Background: Carbapenemase-producing, carbapenem-resistant Pseudomonas aeruginosa (CP-CRPA) is a global challenge. However, detection efforts can be laborious because numerous mechanisms produce carbapenem resistance. A minimum inhibitory concentration-based algorithm (imipenem- or meropenem-resistant plus ceftazidime-nonsusceptible plus cefepime-nonsusceptible) was proposed to identify the isolates most likely to harbor a carbapenemase; however, prospective validation in geographies displaying genotypic diversity and varied carbapenemase prevalence is warranted. Methods: CRPA isolates were collected during the Enhancing Rational Antimicrobials for P. aeruginosa (ERACE-PA) global surveillance program from 17 sites in 12 countries. Isolates underwent susceptibility testing following local standards to ceftazidime, cefepime, and ceftolozane/tazobactam. Isolates underwent initial phenotypic carbapenemase screening followed by molecular testing if positive. The primary algorithm criteria were applied, and results were compared with phenotypic carbapenemase results to assess the performance of the algorithm. A secondary criterion, the algorithm criterion or imipenem- or meropenem-resistant plus ceftolozane/tazobactam-nonsusceptible, was assessed. Results: A total of 807 CRPA were assessed, and 464 isolates met the algorithm criteria described above. Overall, testing was reduced by 43% compared with testing all CRPA. Carbapenemase-positive isolates missed by the algorithm were largely driven by Guiana extended spectrum (GES). Addition of the criterion of imipenem- or meropenem-resistant plus ceftolozane/tazobactam-nonsusceptible decreased the number of CP-CRPA missed by the algorithm (21 vs 40 isolates, respectively), reducing number of isolates tested by 39%. Conclusions: Application of the initial algorithm (imipenem- or meropenem-resistant plus ceftazidime-nonsusceptible plus cefepime-nonsusceptible) performed well in a global cohort, with 33% phenotypically carbapenemase-positive isolates. The addition of imipenem- or meropenem-resistant plus ceftolozane/tazobactam-nonsusceptible reduced the number of phenotypically carbapenemase-positive isolates missed and may be useful in areas with a prominence of GES.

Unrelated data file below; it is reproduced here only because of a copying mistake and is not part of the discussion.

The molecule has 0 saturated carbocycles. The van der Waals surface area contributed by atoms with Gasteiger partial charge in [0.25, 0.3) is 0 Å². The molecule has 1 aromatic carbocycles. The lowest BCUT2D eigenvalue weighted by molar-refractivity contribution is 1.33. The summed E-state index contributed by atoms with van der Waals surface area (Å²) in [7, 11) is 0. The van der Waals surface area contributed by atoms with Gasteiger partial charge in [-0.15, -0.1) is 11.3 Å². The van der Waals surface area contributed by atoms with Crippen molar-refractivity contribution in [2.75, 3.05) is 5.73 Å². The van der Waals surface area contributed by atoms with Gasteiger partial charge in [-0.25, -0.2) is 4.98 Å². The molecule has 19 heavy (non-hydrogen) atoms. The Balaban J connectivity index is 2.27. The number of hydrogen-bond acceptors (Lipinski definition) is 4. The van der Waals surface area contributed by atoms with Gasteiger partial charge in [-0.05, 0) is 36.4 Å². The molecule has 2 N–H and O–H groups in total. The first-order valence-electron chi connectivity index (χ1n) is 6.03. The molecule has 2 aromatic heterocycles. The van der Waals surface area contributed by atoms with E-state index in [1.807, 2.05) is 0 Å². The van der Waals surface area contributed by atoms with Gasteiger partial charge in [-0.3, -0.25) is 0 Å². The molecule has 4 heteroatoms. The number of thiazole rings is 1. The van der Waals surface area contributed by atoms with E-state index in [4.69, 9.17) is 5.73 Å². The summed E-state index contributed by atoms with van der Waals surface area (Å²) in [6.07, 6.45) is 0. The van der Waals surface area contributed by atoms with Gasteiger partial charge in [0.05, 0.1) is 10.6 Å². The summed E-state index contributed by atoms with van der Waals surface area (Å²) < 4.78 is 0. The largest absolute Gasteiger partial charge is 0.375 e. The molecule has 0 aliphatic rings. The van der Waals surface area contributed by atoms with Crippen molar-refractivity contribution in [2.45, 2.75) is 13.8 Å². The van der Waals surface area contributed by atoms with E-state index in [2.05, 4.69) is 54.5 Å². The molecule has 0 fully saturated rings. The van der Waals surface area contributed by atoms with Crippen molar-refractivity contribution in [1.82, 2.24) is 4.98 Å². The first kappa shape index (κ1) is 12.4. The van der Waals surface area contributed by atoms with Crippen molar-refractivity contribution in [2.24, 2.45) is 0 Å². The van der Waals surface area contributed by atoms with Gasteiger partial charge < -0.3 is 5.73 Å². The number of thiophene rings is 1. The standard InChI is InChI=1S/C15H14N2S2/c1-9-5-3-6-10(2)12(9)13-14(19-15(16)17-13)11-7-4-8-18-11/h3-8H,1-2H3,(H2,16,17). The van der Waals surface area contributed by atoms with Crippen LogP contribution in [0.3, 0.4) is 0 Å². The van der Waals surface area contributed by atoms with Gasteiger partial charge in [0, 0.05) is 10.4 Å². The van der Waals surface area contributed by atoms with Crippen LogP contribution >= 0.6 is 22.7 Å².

- Pseudomonas aeruginosa
- molecular diagnostics